I'm a librarian who loves anime, manga, and reading a wide variety of genres.
This volume contains three stories. In the first, Natsume saves a fuzzy little yokai called Karu, which is rumored to be vicious when in groups.(show spoiler)
In the second story, Natsume is attacked by yokai in simian masks and ends up imprisoned at one of the Matoba estates. Matoba tries to convince Natsume to join the Matoba clan and leave behind humans who don't understand him and yokai who he says will eventually betray him.(show spoiler)
The third story is a brief look back at an earlier time in Natsume's life, before he went to live with the Fujiwaras, from the POV of a female classmate of his who didn't really know him all that well but who still managed to look past his seemingly strange behavior.
I don't remember seeing the fuzzball yokai story in the anime, but maybe it was there and I just forgot about it. At any rate, the little guy was pretty cute, except for the sharp teeth.
I particularly liked this quote, said by Tanuma to Taki: “I once asked [Natsume] why he hasn't told Mr. and Mrs. Fujiwara what he can see. I thought he was stubborn. He said...it's because he wants them to keep on smiling. At first I didn't get it, but there are days I've had some dreams where he gets eaten by yokai. And I realized that's what he meant. He's late to school, and his classmates laugh, thinking he's overslept again. But a chill goes up my spine.” Oh, my heart. I loved this glimpse into what it's like to be Natsume's friend and to know a little about what he can see and what he goes through. Even if it's hard on Tanuma and Taki, I'm glad that Natsume has human friends who know his secret.
I don't recall liking the second story as much in the anime, but I enjoyed it in the manga because it really emphasized a couple things: one, that Natsume has come a long way and now has a great group of yokai friends, and two, that Natsume's yokai friends may actually make him more powerful than Matoba. That second bit really stuck with me. Matoba is someone who sees yokai as (at best) tools and (at worst) enemies of humans. He seems powerful, but there are likely limits to how much he can accomplish by trapping, tricking, and/or enslaving yokai, and at least a part of him has to be worried that he'll slip up and one of them will kill him. Natsume has encountered some dangerous yokai too, but he doesn't have to constantly force Nyanko-sensei and the other yokai to help him – they just do.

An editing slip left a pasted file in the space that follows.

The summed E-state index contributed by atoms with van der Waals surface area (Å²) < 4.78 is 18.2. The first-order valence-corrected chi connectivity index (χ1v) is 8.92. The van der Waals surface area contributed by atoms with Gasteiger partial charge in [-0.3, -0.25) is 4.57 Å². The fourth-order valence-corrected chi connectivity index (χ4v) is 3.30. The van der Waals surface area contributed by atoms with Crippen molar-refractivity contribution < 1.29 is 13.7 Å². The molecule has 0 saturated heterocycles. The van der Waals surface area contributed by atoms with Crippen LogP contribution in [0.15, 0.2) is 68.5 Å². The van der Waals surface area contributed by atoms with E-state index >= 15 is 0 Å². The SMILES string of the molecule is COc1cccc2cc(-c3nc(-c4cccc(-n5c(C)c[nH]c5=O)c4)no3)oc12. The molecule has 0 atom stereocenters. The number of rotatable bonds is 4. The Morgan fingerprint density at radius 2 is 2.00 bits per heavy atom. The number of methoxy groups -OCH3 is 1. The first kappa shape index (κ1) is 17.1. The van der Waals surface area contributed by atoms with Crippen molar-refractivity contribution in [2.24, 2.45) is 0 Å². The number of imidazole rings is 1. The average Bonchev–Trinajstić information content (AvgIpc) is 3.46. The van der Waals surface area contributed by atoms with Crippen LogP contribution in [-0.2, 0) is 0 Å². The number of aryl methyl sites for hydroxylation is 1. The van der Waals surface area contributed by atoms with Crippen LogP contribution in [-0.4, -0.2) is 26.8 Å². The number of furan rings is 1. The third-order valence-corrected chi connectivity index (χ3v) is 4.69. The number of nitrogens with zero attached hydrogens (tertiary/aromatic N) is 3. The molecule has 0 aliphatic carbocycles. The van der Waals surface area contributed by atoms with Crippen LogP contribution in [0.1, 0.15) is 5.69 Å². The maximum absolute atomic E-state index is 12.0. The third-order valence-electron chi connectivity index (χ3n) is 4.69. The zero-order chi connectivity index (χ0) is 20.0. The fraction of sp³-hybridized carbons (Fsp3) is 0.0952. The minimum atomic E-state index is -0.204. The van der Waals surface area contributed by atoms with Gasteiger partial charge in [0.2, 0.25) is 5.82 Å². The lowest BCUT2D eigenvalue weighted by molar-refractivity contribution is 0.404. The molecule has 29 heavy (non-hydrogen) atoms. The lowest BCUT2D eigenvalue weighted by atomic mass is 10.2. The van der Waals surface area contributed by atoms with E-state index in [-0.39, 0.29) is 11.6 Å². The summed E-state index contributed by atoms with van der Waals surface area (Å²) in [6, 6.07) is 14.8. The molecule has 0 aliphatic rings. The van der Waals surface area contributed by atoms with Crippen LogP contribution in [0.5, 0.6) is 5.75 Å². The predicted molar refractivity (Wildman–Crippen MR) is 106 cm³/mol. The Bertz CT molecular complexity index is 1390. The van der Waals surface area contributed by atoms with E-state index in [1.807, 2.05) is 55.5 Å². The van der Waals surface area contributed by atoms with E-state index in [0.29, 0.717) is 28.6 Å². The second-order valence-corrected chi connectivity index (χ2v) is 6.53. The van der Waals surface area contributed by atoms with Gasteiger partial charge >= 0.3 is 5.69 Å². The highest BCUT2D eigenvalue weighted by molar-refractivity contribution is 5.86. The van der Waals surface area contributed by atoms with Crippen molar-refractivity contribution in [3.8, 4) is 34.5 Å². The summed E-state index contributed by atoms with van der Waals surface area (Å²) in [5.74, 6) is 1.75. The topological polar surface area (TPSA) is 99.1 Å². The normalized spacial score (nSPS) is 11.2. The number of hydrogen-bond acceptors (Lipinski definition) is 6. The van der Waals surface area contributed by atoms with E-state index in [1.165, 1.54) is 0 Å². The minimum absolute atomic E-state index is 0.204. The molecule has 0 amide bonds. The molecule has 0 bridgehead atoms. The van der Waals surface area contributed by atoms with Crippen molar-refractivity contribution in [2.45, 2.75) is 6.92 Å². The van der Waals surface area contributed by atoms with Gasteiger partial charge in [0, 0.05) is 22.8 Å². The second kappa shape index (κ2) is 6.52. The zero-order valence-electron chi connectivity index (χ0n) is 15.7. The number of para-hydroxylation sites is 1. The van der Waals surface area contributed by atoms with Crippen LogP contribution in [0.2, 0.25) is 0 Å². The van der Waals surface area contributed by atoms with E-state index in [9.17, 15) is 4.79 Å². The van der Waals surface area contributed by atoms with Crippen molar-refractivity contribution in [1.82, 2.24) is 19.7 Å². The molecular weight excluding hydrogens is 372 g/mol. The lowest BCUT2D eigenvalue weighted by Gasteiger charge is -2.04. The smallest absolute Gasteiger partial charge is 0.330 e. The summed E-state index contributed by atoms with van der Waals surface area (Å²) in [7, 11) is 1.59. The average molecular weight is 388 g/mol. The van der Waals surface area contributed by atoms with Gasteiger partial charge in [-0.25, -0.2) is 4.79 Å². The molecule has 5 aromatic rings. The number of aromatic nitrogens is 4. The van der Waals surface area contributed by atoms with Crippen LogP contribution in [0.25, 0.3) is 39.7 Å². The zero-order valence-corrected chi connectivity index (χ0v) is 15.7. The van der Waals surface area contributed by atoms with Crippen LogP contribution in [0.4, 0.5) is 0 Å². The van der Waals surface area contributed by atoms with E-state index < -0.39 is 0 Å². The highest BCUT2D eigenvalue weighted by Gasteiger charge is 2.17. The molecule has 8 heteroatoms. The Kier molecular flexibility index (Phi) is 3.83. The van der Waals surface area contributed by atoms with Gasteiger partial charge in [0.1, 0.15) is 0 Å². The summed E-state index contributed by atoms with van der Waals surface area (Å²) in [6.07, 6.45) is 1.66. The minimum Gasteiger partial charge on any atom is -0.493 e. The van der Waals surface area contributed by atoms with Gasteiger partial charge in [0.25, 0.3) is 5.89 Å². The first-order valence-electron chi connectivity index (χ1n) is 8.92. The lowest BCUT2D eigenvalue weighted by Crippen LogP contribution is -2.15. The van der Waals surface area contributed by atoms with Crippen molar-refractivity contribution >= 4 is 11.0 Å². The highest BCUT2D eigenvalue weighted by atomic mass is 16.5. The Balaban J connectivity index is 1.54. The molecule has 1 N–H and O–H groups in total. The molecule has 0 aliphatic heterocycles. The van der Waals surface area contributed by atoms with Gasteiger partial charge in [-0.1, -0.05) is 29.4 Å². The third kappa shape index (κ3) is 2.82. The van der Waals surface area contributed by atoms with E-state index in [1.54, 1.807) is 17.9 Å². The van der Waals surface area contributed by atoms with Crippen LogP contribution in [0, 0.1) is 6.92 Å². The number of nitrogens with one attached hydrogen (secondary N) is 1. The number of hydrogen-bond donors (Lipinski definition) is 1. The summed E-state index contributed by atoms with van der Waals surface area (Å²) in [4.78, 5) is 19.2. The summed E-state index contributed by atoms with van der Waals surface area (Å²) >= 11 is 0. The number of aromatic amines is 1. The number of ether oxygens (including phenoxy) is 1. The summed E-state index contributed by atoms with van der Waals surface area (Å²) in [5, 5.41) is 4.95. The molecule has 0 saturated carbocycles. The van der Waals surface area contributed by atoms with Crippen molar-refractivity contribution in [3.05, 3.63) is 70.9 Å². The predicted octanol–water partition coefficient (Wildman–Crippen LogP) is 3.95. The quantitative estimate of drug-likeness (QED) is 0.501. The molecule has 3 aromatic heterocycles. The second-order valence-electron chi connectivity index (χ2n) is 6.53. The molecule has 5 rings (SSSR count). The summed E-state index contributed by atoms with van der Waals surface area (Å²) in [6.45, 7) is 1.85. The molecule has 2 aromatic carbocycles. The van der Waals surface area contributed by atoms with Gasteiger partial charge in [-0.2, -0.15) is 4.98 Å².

My favorite quote from the end of the second story (Natsume's thoughts): “I vowed to understand and to not look away from the plight of those I can see and hear.”
As far as the third story went, it was nice to see that there were a few people here and there who saw Natsume at least a little for the person he really was, and not the liar and attention-seeker that everyone kept saying he was. Midorikawa has shown readers stuff like this before, so it wasn't exactly new, but I still liked it because it expanded the world of this series a little more. It'd be nice if this girl and Natsume could cross paths again at some point, but, even if they don't, I feel like she'd think about him occasionally and hope he's doing okay.
(Original review posted on A Library Girl's Familiar Diversions.)